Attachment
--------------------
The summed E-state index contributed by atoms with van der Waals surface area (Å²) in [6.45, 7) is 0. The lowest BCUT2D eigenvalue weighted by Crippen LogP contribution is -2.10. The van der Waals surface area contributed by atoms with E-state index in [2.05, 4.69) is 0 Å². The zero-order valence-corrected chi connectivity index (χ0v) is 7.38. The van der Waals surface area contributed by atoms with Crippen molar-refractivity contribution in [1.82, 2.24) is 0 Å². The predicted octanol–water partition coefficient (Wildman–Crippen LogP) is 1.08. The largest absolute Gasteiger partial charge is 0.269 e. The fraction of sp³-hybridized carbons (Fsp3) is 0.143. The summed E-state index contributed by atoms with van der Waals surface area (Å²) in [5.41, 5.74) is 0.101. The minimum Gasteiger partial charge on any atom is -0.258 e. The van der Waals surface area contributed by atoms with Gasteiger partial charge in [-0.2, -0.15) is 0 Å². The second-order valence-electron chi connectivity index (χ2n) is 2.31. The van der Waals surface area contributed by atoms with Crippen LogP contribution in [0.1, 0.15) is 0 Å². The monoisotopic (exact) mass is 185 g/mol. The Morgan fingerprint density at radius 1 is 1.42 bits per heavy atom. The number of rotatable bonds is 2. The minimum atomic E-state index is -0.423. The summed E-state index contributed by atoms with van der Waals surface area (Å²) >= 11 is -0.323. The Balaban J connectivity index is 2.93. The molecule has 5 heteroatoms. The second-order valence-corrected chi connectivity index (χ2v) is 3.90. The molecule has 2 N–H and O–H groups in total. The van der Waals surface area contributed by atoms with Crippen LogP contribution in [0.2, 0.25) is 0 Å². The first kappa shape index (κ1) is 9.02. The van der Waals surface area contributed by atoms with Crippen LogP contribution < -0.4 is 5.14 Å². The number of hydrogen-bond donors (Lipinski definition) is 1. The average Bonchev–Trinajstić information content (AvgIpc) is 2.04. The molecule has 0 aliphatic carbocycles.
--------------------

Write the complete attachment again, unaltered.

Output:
The summed E-state index contributed by atoms with van der Waals surface area (Å²) in [6.45, 7) is 0. The lowest BCUT2D eigenvalue weighted by Crippen LogP contribution is -2.10. The van der Waals surface area contributed by atoms with E-state index in [2.05, 4.69) is 0 Å². The zero-order valence-corrected chi connectivity index (χ0v) is 7.38. The van der Waals surface area contributed by atoms with Crippen molar-refractivity contribution in [1.82, 2.24) is 0 Å². The predicted octanol–water partition coefficient (Wildman–Crippen LogP) is 1.08. The largest absolute Gasteiger partial charge is 0.269 e. The fraction of sp³-hybridized carbons (Fsp3) is 0.143. The summed E-state index contributed by atoms with van der Waals surface area (Å²) in [5.41, 5.74) is 0.101. The minimum Gasteiger partial charge on any atom is -0.258 e. The van der Waals surface area contributed by atoms with Gasteiger partial charge in [-0.2, -0.15) is 0 Å². The second-order valence-electron chi connectivity index (χ2n) is 2.31. The van der Waals surface area contributed by atoms with Crippen LogP contribution in [0.1, 0.15) is 0 Å². The monoisotopic (exact) mass is 185 g/mol. The Morgan fingerprint density at radius 1 is 1.42 bits per heavy atom. The number of rotatable bonds is 2. The minimum atomic E-state index is -0.423. The summed E-state index contributed by atoms with van der Waals surface area (Å²) >= 11 is -0.323. The Balaban J connectivity index is 2.93. The molecule has 5 heteroatoms. The second-order valence-corrected chi connectivity index (χ2v) is 3.90. The molecule has 2 N–H and O–H groups in total. The van der Waals surface area contributed by atoms with Crippen LogP contribution in [0.2, 0.25) is 0 Å². The first kappa shape index (κ1) is 9.02. The van der Waals surface area contributed by atoms with Crippen LogP contribution < -0.4 is 5.14 Å². The number of hydrogen-bond donors (Lipinski definition) is 1. The average Bonchev–Trinajstić information content (AvgIpc) is 2.04. The molecule has 0 aliphatic carbocycles.